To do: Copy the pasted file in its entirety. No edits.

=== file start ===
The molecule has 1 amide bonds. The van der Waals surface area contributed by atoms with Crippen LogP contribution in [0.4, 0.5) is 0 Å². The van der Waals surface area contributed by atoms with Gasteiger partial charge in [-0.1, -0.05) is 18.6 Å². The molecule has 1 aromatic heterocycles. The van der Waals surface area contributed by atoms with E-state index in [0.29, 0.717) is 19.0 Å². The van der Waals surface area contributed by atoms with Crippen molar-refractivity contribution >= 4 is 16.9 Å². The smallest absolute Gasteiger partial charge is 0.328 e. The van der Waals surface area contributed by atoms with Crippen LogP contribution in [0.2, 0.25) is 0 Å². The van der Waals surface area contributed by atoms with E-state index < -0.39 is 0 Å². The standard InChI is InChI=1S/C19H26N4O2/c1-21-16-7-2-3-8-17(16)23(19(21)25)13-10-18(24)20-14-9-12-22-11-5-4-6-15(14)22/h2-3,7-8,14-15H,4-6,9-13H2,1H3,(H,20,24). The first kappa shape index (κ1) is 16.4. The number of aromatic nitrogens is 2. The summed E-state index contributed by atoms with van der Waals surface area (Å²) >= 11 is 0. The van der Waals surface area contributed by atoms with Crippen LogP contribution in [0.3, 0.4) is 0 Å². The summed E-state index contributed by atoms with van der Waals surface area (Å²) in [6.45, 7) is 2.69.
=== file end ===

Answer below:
The molecule has 1 amide bonds. The van der Waals surface area contributed by atoms with Crippen LogP contribution in [0.4, 0.5) is 0 Å². The van der Waals surface area contributed by atoms with Gasteiger partial charge in [-0.1, -0.05) is 18.6 Å². The molecule has 1 aromatic heterocycles. The van der Waals surface area contributed by atoms with E-state index in [0.29, 0.717) is 19.0 Å². The van der Waals surface area contributed by atoms with Crippen molar-refractivity contribution >= 4 is 16.9 Å². The smallest absolute Gasteiger partial charge is 0.328 e. The van der Waals surface area contributed by atoms with Crippen LogP contribution in [0.2, 0.25) is 0 Å². The van der Waals surface area contributed by atoms with E-state index < -0.39 is 0 Å². The standard InChI is InChI=1S/C19H26N4O2/c1-21-16-7-2-3-8-17(16)23(19(21)25)13-10-18(24)20-14-9-12-22-11-5-4-6-15(14)22/h2-3,7-8,14-15H,4-6,9-13H2,1H3,(H,20,24). The first kappa shape index (κ1) is 16.4. The number of aromatic nitrogens is 2. The summed E-state index contributed by atoms with van der Waals surface area (Å²) >= 11 is 0. The van der Waals surface area contributed by atoms with Crippen LogP contribution in [0.3, 0.4) is 0 Å². The summed E-state index contributed by atoms with van der Waals surface area (Å²) in [6.45, 7) is 2.69.